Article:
"This moving account of a key figure in American history contributes greatly to our understanding of the past. It also informs our vision of the servant leader needed to guide the 1990s movement." --Marian Wright Edelman, President, Children's Defense Fund "First-rate intellectual and political history, this study explores the relations between the practical objectives of SNCC and its moral and cultural goals." --Irwin Unger, Author of These United States and Postwar America "Robert Moses emerges from these pages as that rare modern hero, the man whose life enacts his principles, the rebel who steadfastly refuses to be victim or executioner and who mistrusts even his own leadership out of commitment to cultivating the strength, self-reliance, and solidarity of those with and for whom he is working. Eric Burner's engrossing account of Robert Moses's legendary career brings alive the everyday realities of the Civil Rights Movement, especially the gruelling campaign for voter registration and political organization in Mississippi." --Elizabeth Fox-Genovese, Eleonore Raoul Professor of the Humanities, Emory University, author of Within the Plantation Household: Black and White Women of the Old South Next to Martin Luther King, Jr. and Malcolm X, Bob Moses was arguably one of the most influential and respected leaders of the civil rights movement. Quiet and intensely private, Moses quickly became legendary as a man whose conduct exemplified leadership by example. He once resigned as head of the Council of Federated Organizations because "my position there was too strong, too central." Despite his centrality to the most important social movement in modern American history, Moses' life and the philosophy on which it is based have only been given cursory treatment and have never been the subject of a book-length biography. Biography is, by its very nature, a complicated act of recovery, even more so when the life under scrutiny deliberately avoids such attention. Eric Burner therefore sets out here not to reveal the "secret" Bob Moses, but to examine his moral philosophy and his political and ideological evolution, to provide a picture of the public person. In essence, his book provides a primer on a figure who spoke by silence and led through example. Moses spent almost three years in Mississippi trying to awaken the state's black citizens to their moral and legal rights before the fateful summer of 1964 would thrust him and the Freedom Summer movement into the national spotlight. We follow him through the civil rights years -- his intensive, fearless tradition of community organizing, his involvements with SNCC and the Mississippi Freedom Democratic Party, and his negotiations with the Department of Justice --as Burner chronicles both Moses' political activity and his intellectual development, revealing the strong influence of French philosopher Albert Camus on his life and work. Moses' life is marked by the conflict between morality and politics, between purity and pragmatism, which ultimately left him disillusioned with a traditional Left that could talk only of coalitions and leaders from the top. Pursued by the Vietnam draft board for a war which he opposed, Moses fled to Canada in 1966 before departing for Africa in 1969 to spend the next decade teaching in Tanzania. Returning in 1977 under President Carter's amnesty program, he was awarded a five-year MacArthur genius grant in 1982 to establish and develop an innovative program to teach math to Boston's inner-city youth called the Algebra Project. The success of the program, which Moses has referred to as our version of Civil Rights 1992, has landed him on the cover of The New York Times Magazineemphasizing the new, central dimension that math and computer literacy lends to the pursuit of equal rights. And Gently He Shall Lead Them is the story of a remarkable man, an elusive hero of the civil rights movement whose flight from adulation has only served to increase his reputation as an intellectual and moral leader, a man whom nobody ever sees, but whose work is always in evidence. From his role as one of the architects of the civil rights movement thirty years ago to his ongoing work with inner city children, Robert Moses remains one of America's most courageous, energetic, and influential leaders. Wary of the cults of celebrity he saw surrounding Martin Luther King, Jr. and Malcolm X and fueled by a philosophy that shunned leadership, Moses has always labored behind the scenes. This first biography, a primer in the life of a unique American, sheds significant light on the intellectual and philosophical worldview of a man who is rarely seen but whose work is always in evidence.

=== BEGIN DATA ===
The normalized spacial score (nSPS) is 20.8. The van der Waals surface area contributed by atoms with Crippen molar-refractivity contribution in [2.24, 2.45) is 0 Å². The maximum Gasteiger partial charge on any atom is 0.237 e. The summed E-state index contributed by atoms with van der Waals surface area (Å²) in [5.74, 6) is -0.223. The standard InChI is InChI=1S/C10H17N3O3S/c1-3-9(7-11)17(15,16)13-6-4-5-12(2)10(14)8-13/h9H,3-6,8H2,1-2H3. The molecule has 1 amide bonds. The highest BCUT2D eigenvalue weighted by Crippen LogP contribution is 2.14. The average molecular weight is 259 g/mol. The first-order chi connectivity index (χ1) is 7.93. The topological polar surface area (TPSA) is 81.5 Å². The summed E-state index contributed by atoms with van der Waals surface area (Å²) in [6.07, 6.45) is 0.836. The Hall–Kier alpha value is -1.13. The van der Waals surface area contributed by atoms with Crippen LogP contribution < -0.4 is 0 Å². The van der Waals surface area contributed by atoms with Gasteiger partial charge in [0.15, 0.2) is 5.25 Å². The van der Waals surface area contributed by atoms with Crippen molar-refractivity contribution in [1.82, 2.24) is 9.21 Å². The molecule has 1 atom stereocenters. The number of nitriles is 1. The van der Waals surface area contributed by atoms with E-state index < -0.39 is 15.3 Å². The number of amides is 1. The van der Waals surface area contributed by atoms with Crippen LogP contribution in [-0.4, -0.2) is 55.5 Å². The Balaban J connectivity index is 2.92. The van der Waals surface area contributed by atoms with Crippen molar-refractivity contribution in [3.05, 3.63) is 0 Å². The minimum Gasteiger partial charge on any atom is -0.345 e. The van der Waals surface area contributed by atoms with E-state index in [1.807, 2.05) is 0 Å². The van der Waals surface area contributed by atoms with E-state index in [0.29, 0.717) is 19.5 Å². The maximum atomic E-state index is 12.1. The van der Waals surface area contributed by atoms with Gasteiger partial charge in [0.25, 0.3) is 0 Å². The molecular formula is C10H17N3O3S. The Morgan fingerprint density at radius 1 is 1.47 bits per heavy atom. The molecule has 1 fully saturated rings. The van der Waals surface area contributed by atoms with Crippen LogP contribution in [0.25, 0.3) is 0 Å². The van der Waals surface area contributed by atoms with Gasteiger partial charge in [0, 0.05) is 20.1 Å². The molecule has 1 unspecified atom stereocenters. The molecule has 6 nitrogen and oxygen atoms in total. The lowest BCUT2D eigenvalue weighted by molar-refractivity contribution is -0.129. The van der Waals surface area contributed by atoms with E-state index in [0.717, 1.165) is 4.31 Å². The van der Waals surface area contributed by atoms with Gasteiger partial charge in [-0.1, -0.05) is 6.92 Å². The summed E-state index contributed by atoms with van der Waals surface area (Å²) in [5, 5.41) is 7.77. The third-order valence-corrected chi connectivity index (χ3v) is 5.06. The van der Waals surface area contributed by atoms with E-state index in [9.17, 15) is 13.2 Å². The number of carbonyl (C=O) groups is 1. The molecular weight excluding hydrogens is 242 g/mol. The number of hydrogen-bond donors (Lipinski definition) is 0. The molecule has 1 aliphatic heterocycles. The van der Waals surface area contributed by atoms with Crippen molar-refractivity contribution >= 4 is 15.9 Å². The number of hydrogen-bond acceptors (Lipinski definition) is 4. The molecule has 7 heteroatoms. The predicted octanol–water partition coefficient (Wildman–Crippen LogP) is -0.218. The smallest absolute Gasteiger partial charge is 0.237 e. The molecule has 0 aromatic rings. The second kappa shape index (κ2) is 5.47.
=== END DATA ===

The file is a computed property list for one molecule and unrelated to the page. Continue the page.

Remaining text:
Author: Beatrice Gormley, Genre: Juvenile Fiction, Total Page: 192, Publisher: Eerdmans Young Readers, ISBN: 9780802854186